The Law has means to require removal of offers of pirated goods and services from those places online and offline in which they are advertised. The chief of these online is DMCA [Digital Millennium Copyright Act], supported by a Federal Bill and it is binding on all US-based websites and their service providers.

Economically-speaking there is a moot question whether or not piracy and its analogues assists or harms National Productivity (in its own terms of wealth-creation and material standards of living).

Certainly pirates etc do not pay taxes, and so revenues are lost to the State and the Union; and so politically piracy and so on is generally anathema to government, which has been constantly attempting ways via use of law and other tools of curbing the flow of piracy online and in fact pressing for land grabs that would place political/economic controls on the web.

In the light of recent revelations from the NSA and from Chelsea Manning the political use of the Internet in Foreign Affairs compounds and complicates the role of governments in their attempts to control and monitor commerce and converse on the net.

Cultural and Social

The cultural and social aspects of piracy in many ways are the most promising and interesting ones for the future. They are what we are about. Of course they are linked to economic and technological factors, but it is the ways of doing business and of exchanging data, and their underlying presuppositions which condition the cultural/social angles of piracy.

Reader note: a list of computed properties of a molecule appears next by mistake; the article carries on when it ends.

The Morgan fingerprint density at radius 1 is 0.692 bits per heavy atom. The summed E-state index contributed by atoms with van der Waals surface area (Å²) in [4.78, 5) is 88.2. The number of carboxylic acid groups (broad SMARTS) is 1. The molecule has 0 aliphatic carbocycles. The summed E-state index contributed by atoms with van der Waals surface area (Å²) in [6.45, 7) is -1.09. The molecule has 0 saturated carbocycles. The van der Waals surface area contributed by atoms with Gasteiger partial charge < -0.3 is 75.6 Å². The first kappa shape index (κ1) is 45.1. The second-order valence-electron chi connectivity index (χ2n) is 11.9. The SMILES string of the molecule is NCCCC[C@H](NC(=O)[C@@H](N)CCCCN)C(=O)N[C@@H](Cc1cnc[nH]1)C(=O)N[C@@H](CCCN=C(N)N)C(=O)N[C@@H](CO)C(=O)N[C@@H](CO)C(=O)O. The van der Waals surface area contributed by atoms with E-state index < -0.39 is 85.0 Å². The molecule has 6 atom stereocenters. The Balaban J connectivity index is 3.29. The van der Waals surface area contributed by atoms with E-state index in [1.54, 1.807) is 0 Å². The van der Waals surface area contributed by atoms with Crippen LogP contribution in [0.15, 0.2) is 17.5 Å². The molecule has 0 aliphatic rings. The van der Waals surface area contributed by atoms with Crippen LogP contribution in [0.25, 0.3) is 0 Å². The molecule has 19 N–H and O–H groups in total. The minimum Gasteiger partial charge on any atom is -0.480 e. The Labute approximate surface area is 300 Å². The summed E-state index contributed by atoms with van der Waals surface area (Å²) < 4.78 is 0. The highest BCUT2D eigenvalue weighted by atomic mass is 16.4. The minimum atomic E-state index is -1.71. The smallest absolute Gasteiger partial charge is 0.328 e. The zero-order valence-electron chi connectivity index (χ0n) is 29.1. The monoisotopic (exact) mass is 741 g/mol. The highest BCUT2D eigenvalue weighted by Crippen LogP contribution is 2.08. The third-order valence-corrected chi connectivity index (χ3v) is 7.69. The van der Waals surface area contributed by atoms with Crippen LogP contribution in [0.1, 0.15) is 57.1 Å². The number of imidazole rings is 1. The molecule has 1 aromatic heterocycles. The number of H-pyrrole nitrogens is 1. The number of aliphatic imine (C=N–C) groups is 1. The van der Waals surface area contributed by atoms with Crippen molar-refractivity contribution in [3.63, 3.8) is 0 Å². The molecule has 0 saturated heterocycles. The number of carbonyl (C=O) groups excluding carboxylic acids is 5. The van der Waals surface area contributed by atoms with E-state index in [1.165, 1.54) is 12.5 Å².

These presuppositions include the ‘four legs good; two legs bad’ approach to what is right and wrong in business life; to what is lawful and what unlawful; what is beneficial to society and what harmful; or in one’s best interest or to one’s detriment; in sum a whole system of ethics often with by rote suppositions which we contend do not make the most of today’s burgeoning technological world.

Indeed the key to delineating new possibilities presenting new ways of doing business we understand lies in our being able to free ourselves of these presuppositions, and so opening scope to think radically and find new solutions to today’s dilemmas exemplified by, for example, the standard adversarial relations of Pirate versus Holder.

The motivations of the one, The Holder, as against those of the other: The Pirate, are those in question. Our assumption is that when two work together or are not at odds, more is achieved and a better result is obtained

Our declared aims then, are to explore possibilities for new ways of doing business; of monetising commercial property. In doing this we aim to offer what we believe are ways of approach to making better business relationships in future. In doing this we encourage revisions of standard views of business and social interaction and of cultural outlook.

In the next article in the series we look at the ways in which piracy is being achieved and particularly its use of anonymity across the web as protection for its users from discovery and reprisals.  We look at where web anonymity is heading and what its technologies hold for the future.

[NOTE:  Everything in bold will be a future article.]